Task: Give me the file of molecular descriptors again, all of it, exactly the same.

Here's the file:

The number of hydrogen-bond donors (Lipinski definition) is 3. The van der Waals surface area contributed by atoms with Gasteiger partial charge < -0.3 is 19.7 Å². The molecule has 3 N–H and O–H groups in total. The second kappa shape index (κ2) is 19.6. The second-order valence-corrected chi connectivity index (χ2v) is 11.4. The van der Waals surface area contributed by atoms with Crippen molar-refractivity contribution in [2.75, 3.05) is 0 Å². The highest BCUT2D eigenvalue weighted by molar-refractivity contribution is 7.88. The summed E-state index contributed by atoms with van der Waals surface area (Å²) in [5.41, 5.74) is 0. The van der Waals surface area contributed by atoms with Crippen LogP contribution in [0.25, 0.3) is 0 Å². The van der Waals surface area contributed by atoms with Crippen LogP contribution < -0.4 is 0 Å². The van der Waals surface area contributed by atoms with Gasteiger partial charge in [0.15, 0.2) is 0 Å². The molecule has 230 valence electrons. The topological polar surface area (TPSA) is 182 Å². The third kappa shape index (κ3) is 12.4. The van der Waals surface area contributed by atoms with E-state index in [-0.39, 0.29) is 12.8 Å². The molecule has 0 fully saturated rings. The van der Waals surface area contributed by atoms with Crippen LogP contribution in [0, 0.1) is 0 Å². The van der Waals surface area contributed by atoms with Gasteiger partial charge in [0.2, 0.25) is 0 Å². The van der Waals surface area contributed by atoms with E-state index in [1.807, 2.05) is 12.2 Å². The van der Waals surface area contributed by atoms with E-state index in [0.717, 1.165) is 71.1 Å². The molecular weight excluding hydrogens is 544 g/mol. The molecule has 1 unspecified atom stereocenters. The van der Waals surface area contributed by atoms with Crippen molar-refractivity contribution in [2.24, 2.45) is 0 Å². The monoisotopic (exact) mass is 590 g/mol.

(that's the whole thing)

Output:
The number of hydrogen-bond donors (Lipinski definition) is 3. The van der Waals surface area contributed by atoms with Gasteiger partial charge < -0.3 is 19.7 Å². The molecule has 3 N–H and O–H groups in total. The second kappa shape index (κ2) is 19.6. The second-order valence-corrected chi connectivity index (χ2v) is 11.4. The van der Waals surface area contributed by atoms with Crippen molar-refractivity contribution in [2.75, 3.05) is 0 Å². The highest BCUT2D eigenvalue weighted by molar-refractivity contribution is 7.88. The summed E-state index contributed by atoms with van der Waals surface area (Å²) in [5.41, 5.74) is 0. The van der Waals surface area contributed by atoms with Crippen LogP contribution in [0.25, 0.3) is 0 Å². The van der Waals surface area contributed by atoms with Crippen LogP contribution < -0.4 is 0 Å². The van der Waals surface area contributed by atoms with Gasteiger partial charge in [0.15, 0.2) is 0 Å². The molecule has 230 valence electrons. The topological polar surface area (TPSA) is 182 Å². The third kappa shape index (κ3) is 12.4. The van der Waals surface area contributed by atoms with E-state index in [-0.39, 0.29) is 12.8 Å². The molecule has 0 fully saturated rings. The van der Waals surface area contributed by atoms with Crippen LogP contribution in [0, 0.1) is 0 Å². The van der Waals surface area contributed by atoms with Gasteiger partial charge in [0.2, 0.25) is 0 Å². The van der Waals surface area contributed by atoms with E-state index in [1.807, 2.05) is 12.2 Å². The van der Waals surface area contributed by atoms with E-state index in [0.717, 1.165) is 71.1 Å². The molecular weight excluding hydrogens is 544 g/mol. The molecule has 1 unspecified atom stereocenters. The van der Waals surface area contributed by atoms with Crippen molar-refractivity contribution in [2.24, 2.45) is 0 Å². The monoisotopic (exact) mass is 590 g/mol.